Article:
All participants provided written informed consent. The data presented here was collected as the baseline assessment for a 6-month 3-arm randomized controlled trial (RCT) investigating LBM in women who have completed treatment for breast cancer. Detailed rationale study protocol for the full trial has been published previously (Mcdonald et al. 2013a). The study was approved by the Uniting Care (UCH HREC: #1034) and the University of Queensland (#2011000079).
Participants were invited to participate through hospital breast cancer oncology centres, radio advertising, social media and breast cancer research registries in Brisbane, Australia. Baseline assessment occurred over one week, which included two visits 7 days apart.
Women ≥18 years of age; had been diagnosed with early stage breast cancer (Stage 0-IIIa as determined by the American Joint Committee on Cancer Care); had successfully completed surgery, radiation and/or chemotherapy in the last 12 months (participants could be currently receiving endocrine and/or herceptin therapy); were able to perform moderate intensity physical activity, and have a BMI of >20 and <35 kg/m2 were eligible for enrolment. Participants were excluded if they had presence of metastatic growth or local/distal recurrence of cancer; a diagnosis of cardiovascular disease or diabetes; or, consumed >1 g of eicosapentanoic acid (EPA) and docosahexanoic acid (DHA) LCn-3 s combined per day.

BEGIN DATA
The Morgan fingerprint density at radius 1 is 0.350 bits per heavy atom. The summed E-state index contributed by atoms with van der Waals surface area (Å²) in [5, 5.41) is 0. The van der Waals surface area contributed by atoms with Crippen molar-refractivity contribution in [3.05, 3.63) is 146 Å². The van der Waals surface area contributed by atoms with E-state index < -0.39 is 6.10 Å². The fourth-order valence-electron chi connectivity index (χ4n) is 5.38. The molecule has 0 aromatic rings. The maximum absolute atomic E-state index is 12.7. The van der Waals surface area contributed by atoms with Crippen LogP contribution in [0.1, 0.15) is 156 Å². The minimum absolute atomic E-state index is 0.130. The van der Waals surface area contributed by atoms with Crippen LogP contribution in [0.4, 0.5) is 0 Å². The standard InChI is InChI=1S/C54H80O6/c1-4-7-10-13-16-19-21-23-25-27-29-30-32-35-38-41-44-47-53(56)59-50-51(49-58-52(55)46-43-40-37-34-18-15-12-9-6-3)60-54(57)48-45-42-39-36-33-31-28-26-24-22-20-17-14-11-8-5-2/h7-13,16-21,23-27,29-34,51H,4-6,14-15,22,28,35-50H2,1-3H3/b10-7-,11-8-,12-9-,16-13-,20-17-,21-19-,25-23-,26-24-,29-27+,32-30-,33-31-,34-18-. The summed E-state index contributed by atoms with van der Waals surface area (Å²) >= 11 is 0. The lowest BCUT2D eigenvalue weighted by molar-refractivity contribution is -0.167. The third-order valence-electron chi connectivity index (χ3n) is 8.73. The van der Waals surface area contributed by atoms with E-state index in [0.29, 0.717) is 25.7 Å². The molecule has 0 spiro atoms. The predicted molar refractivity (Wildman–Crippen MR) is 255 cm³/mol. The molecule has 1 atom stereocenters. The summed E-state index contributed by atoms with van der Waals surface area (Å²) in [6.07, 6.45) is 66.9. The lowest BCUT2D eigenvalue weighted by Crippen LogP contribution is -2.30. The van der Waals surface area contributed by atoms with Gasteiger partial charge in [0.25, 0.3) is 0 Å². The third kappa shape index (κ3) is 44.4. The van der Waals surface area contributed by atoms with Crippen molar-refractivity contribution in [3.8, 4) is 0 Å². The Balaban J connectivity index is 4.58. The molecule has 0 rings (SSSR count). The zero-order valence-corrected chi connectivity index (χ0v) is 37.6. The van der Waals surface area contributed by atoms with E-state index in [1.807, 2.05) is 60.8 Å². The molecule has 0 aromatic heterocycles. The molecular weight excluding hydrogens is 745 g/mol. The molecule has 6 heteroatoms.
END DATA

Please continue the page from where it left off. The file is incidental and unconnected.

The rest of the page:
Height was measured to the nearest 0.5 cm using a stadiometer (Seca). Weight to the nearest 0.1 kg, LBM and fat mass were measured using the BODPOD digital scales and air displacement plethysmography (ADP) pod (BODPOD, COSMED USA Inc), respectively. Before each assessment day, the BODPOD scales and air chamber were calibrated as per the manufacturer’s instructions using known weights and volumes. All measures were performed by a certified BODPOD assessor. Results were expressed as percentage LBM and body fat of total weight, then absolute LBM was calculated giving a value in kilograms of LBM.
Quality of Life (QOL)
QOL was measured using the Functional Assessment of Cancer Therapy- Breast + 4 (FACT-B + 4) tool (Cella et al. 1993). That FACT-F subset of questions was also added to capture participant fatigue. Higher scores are representative of better well-being.